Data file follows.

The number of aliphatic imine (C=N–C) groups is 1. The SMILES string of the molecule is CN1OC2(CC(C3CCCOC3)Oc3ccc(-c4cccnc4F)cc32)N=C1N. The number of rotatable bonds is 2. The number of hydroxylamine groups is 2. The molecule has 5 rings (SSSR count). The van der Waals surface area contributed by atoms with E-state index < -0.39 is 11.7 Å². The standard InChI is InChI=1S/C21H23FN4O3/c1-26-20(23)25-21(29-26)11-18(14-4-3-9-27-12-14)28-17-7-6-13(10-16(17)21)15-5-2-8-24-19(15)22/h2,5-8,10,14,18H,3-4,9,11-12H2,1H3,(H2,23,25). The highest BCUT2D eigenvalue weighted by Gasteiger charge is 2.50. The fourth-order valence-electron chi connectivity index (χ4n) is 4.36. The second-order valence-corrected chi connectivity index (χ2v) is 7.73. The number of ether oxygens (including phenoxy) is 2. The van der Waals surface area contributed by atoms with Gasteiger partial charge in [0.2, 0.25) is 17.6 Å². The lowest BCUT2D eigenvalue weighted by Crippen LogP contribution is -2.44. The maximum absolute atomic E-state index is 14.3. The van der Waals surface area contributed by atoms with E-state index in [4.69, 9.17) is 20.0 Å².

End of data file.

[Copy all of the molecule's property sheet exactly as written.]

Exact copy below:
The number of aliphatic imine (C=N–C) groups is 1. The SMILES string of the molecule is CN1OC2(CC(C3CCCOC3)Oc3ccc(-c4cccnc4F)cc32)N=C1N. The number of rotatable bonds is 2. The number of hydroxylamine groups is 2. The molecule has 5 rings (SSSR count). The van der Waals surface area contributed by atoms with E-state index < -0.39 is 11.7 Å². The standard InChI is InChI=1S/C21H23FN4O3/c1-26-20(23)25-21(29-26)11-18(14-4-3-9-27-12-14)28-17-7-6-13(10-16(17)21)15-5-2-8-24-19(15)22/h2,5-8,10,14,18H,3-4,9,11-12H2,1H3,(H2,23,25). The highest BCUT2D eigenvalue weighted by Gasteiger charge is 2.50. The fourth-order valence-electron chi connectivity index (χ4n) is 4.36. The second-order valence-corrected chi connectivity index (χ2v) is 7.73. The number of ether oxygens (including phenoxy) is 2. The van der Waals surface area contributed by atoms with Gasteiger partial charge in [0.2, 0.25) is 17.6 Å². The lowest BCUT2D eigenvalue weighted by Crippen LogP contribution is -2.44. The maximum absolute atomic E-state index is 14.3. The van der Waals surface area contributed by atoms with E-state index in [4.69, 9.17) is 20.0 Å².